Much of the September 14 issue of the American University student newspaper The Eagle concerns recent revisions to AU’s “Student Conduct Code.” Of particular concern to AU students is the vague expansion of AU’s ability to punish off-campus behavior. It’s not hard to see why; the revised regulation simultaneously gives AU more authority to police off-campus behavior and gives AU students less of an idea of what may be punished. According to the new code (with emphasis on “may”):
[T]he university may take disciplinary action for off-campus infractions of the Code when a student’s behavior threatens or endangers the safety and well-being of the campus community; when a student is the subject of a violation of local, state or federal law; or when, in the judgment of university officials, a student’s alleged misconduct has a negative effect on the university’s pursuit of its mission or on the well being of the greater community.
The Eagle has published an op-ed (“Same Problem, New University“) by FIRE’s Adam Kissel, which draws parallels between AU’s new policy and a proposed policy FIRE encountered in the University of Wisconsin system in 2009, which FIRE helped to rectify:
[O]ne of the problems in Wisconsin that deserved FIRE’s attention was that the proposed rules gave university officials a huge amount of discretion to enforce vague rules, with the likely result that students in similar situations would not be treated equally. The language that was agreed upon after review made the policy much clearer, more objective, and more definite so that students had a much better idea ahead of time of what was allowed and not allowed off campus.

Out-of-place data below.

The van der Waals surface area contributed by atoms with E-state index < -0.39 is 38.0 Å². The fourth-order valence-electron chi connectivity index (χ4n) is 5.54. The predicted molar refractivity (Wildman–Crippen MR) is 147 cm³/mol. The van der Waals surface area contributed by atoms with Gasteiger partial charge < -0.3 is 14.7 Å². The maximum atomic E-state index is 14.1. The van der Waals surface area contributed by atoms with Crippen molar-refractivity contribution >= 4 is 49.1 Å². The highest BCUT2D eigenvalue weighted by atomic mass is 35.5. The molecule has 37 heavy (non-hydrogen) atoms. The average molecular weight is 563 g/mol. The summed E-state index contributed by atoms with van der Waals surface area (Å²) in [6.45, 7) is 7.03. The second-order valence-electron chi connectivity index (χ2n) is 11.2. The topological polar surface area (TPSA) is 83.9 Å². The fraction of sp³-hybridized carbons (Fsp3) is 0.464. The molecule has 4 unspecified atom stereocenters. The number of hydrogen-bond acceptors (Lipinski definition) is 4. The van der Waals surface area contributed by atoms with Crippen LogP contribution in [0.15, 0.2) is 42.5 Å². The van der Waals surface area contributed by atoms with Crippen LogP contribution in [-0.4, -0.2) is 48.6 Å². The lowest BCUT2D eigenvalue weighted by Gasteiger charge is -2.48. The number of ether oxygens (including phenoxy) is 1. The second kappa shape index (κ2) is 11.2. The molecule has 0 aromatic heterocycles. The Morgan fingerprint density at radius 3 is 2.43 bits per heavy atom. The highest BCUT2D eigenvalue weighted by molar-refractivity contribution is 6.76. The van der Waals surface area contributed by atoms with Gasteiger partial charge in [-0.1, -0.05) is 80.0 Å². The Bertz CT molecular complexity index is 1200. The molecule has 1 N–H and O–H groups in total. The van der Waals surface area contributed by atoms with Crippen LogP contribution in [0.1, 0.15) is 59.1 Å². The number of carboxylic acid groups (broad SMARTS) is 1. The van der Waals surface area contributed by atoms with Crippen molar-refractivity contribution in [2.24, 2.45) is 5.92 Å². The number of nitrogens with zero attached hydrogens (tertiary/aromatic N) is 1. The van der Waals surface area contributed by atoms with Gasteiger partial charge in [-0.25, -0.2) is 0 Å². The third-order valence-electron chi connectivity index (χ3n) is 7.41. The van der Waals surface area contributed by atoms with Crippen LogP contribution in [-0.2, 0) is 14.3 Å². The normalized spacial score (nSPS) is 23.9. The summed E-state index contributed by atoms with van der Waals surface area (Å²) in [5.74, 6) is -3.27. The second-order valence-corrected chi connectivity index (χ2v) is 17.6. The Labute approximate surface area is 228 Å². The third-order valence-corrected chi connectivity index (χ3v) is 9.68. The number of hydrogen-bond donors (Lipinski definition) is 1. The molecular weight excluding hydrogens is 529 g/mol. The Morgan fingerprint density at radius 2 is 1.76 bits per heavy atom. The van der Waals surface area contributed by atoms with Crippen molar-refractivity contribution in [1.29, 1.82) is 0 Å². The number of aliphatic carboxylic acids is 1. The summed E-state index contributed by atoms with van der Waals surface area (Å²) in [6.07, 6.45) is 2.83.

The problems regarding objectivity, discretion, and clarity look even worse at American University. Not only have AU officials granted themselves great discretion, but they also have described the off-limits, off-campus conduct in extremely vague language.
As Adam rightly points out, what may constitute sanctionable behavior at AU could, “in the judgment of university officials,” be almost anything. The University of Wisconsin system came up with a workable compromise, as he notes:
In Wisconsin, punishable student behavior has to involve “serious and repeated off-campus violations of municipal law” or criminal law, whether or not the student is charged. A single instance of being a neighborhood nuisance isn’t good enough; the conduct must demonstrate “a pattern of behavior that seriously impairs the university’s ability to fulfill its teaching, research, or public service missions.” Simply making the neighbors angry on weekends doesn’t count.